Ahead of his maligned title defence against little known Frenchman, Johann Duhaupas, later this month, WBC heavyweight champion Deontay Wilder has spoken out to insist that the prestigious green belt he won back in January against Bermane Stiverne is staying in America for a long, long time.
That statement is sure to prompt loud snorts of derision from boxing fans the world over, dismayed at the Alabama native’s seeming reluctance to face any “top level” opposition as he counts down to January’s mandatory defence against dangerous Russian, Alexander Povetkin.
After struggling against part-timer, Eric Molina, back in June – getting rocked badly en route to securing a 9th round stoppage – Deontay has come under more fire for choosing the unheralded Duhaupas for his next defence – a defence that will also take place on the PBC brand, again in his Alabama backyard.
“For the first time in a long time an American is the heavyweight champ and the title is staying right here,” the Al Haymon advised Wilder said, ostensibly stating the obvious if he keeps feasting on unproven, 2nd tier opposition like he has been.
“For the longest time our [heavyweight] division was THE division in boxing and now you’re seeing a resurgence of that,” he continued. “Fighting on network television gives us the opportunity to showcase ourselves to such a wider audience. People in our country have been waiting for a star in the division for a very long time and I can promise you – I am that man.”
“That man he ain’t,” is the feeling of many right thinking fans with regards to the big-hitting Beijing Bronze medal winner.
The last American to hold a portion of the heavyweight crown was professional irritant, Shannon Briggs, who briefly held WBO honours for 7 months between ’06-’07, although Wilder, who has held the crown 8 months, will quite possibly lose it when he fights mandatory challenger, Povetkin next year anyhow.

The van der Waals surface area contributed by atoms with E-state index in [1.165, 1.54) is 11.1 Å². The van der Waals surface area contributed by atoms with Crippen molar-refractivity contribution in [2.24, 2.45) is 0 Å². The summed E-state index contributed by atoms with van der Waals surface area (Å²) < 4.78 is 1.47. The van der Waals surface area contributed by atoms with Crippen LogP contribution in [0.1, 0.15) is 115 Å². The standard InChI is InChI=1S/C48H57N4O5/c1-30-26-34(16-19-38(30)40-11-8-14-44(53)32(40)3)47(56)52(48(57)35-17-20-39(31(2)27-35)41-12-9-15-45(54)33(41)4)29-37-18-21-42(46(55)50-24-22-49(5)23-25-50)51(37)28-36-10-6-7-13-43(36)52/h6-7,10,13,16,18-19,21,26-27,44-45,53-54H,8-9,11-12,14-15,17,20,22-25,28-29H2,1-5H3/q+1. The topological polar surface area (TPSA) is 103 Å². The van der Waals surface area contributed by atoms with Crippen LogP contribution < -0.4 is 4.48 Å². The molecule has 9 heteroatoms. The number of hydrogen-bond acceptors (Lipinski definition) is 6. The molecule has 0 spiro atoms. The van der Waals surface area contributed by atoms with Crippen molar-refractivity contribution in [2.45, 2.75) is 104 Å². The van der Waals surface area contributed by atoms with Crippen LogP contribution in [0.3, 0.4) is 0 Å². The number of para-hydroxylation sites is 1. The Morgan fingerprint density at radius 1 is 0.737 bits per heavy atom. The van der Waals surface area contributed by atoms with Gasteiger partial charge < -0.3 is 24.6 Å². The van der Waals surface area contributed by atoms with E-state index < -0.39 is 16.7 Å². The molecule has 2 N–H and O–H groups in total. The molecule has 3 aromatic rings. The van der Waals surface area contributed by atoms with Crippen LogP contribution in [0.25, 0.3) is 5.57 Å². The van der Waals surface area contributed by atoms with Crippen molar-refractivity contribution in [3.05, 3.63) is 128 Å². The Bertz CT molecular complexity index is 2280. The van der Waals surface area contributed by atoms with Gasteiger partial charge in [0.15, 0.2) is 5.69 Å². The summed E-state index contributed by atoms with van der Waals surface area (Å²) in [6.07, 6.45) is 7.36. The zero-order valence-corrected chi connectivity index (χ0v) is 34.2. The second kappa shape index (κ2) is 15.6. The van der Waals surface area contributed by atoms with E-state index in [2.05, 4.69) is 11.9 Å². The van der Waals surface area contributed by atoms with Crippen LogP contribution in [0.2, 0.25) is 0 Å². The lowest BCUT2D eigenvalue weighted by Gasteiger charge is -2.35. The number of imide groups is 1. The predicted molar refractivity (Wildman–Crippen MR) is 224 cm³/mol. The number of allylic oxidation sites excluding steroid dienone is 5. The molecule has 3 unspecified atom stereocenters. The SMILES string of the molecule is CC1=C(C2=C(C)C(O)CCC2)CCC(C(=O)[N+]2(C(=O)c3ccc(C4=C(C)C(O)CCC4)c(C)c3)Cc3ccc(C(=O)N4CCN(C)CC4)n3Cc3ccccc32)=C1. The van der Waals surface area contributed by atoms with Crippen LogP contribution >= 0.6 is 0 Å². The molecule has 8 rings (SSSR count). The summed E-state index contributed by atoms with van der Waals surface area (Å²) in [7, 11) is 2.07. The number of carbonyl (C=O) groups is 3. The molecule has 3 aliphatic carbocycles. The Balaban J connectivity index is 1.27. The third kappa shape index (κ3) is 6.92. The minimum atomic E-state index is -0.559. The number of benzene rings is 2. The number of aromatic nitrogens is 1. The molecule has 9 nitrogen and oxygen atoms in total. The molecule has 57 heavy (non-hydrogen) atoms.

Talks are set to open with the Povetkin camp in October, before the fight then goes to purse-bids if terms cannot be agreed for a January date. In that event even the notoriously deep pockets of Haymon and his myriad of investors will likely prove insufficient stood up next to the wealth of Povetkin’s Russian financiers.
It means Wilder could well travel to the Russian’s homeland for the fight – as long time champ Wladimir Klitschko was also forced to do when he beat Povetkin almost 2 years ago. As a side note, team Wilder can forget about paying the Chekov native to step-aside to let a lower ranked fighter in first either – he’s made it clear already, numerous times, he wants that shot when it’s due.
One has a feeling that as far as Deontay and his green belt are concerned – it’s only going to be a matter of time until he’s relieved of it.